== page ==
Forest sinks should be a part of the mix of companies’ carbon abatement portfolios. However, until there is clarity around the Carbon Pollution Reduction Scheme (CPRS), and thus better estimates for local Australian carbon price paths, buyers for Australian Emissions Units (AEUs) for carbon reduction (including planting reforestation projects) will delay committing capital.
Though it takes 5-10 years for manufacturers to start delivering carbon sequestration through reforestation, tree based carbon suppliers are anticipating a surge in demand in the next 12-24 months, following greater clarity over carbon price paths from the Copenhagen climate conference in 2009.
In this article we look at the right hand side of the below forestry and agriculture abatement curve. That is, how planting new forest sinks will be a commercially justified part of the carbon abatement portfolio for large companies.
Forest sinks as carbon sequestrators
Forest sinks will never solve the world’s, or any large company’s carbon problem. However, forest sinks are a valuable contributor because they are a proven source for sequestration with a known cost structure:
- Forest sinks may contribute by sequestrating 10-15% of world carbon output
- Forest sinks can sequestrate at US$10-25/tonne CO2e
- Sequestration starts at 5-10 years of age
Price paths for tree based carbon
Carbon abatement markets are likely to remain local / regional for some time, driven by local regulations. Internationally, carbon cost estimates go as high as US$60-100 by 2020. For Australia, there is a wide range of estimates on what the local cost of carbon will do. Several large Australian companies seem to be evaluating capital projects at A$40/tonne CO2e.
The future carbon price path is obviously a big driver of tree carbon’s profitability. Carbon yields, land acquisition and establishment cost are the other main profit drivers.
Yield curves differ for various tree species and locations, however typical yield profiles are clear: they produce a long term revenue profile that is low in the first 10 years. On the other hand, land acquisition (or the opportunity costs of foregoing alternative crop value) and establishment costs require capital mostly upfront, in the first 2-5 years.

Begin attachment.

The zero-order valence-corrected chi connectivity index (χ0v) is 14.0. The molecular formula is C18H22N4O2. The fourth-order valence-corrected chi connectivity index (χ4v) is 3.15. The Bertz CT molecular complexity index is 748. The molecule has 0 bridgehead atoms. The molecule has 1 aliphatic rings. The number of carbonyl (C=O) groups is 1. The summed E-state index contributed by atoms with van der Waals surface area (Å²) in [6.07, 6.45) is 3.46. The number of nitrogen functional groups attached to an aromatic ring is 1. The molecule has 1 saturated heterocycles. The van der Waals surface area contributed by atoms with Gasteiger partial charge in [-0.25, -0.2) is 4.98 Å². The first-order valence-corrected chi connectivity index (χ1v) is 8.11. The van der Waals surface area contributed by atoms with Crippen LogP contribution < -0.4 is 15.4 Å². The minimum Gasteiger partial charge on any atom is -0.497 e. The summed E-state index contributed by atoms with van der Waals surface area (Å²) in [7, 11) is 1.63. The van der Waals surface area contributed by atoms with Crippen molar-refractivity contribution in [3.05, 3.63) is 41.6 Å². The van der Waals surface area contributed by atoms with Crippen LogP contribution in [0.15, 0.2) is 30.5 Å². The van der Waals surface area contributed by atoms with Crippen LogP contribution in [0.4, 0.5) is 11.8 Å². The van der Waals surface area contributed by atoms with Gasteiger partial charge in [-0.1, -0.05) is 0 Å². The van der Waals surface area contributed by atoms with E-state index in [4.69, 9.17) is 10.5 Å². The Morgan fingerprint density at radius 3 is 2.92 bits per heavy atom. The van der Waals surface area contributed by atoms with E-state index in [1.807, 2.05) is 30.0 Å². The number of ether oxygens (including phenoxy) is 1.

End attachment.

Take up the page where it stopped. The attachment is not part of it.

Land cost, tree establishment cost and sequestration yields can be forecast reasonably accurately, but as long as the revenue side of the carbon price path remains uncertain, most investors will prefer to wait.
The structure and caps around the Australian CPRS will set the local carbon prices. In the short term, when demand for local carbon offsets reflect toe-in-the-water purchases, tree carbon will likely remain at or slightly above its break-even. In 2 years or so, when it becomes clear that the cost of carbon may go to $A40/tonne CO2e or more, and the supply of tree carbon is actually limited, tree carbon may quickly jump in price. This makes locking in the price of tree carbon at approximately $A15-20/tonne CO2e (current price) an attractive hedge.
Future of tree carbon funding in Australia
Whatever the future demand profile for carbon credits in Australia, we can safely assume that tree sequestration will become viable. Potential buyers of AEUs are waiting for more CPRS carbon price path certainty. This clarity may come after the Copenhagen climate conference in December 2009. Australia may follow the US and the UK with big commitments to carbon reduction targets, but the devil lies in the CPRS detail. That is, what will the caps be, how big will the exemptions be, and how fast will the caps be enforced. We should know this in 12-24 months.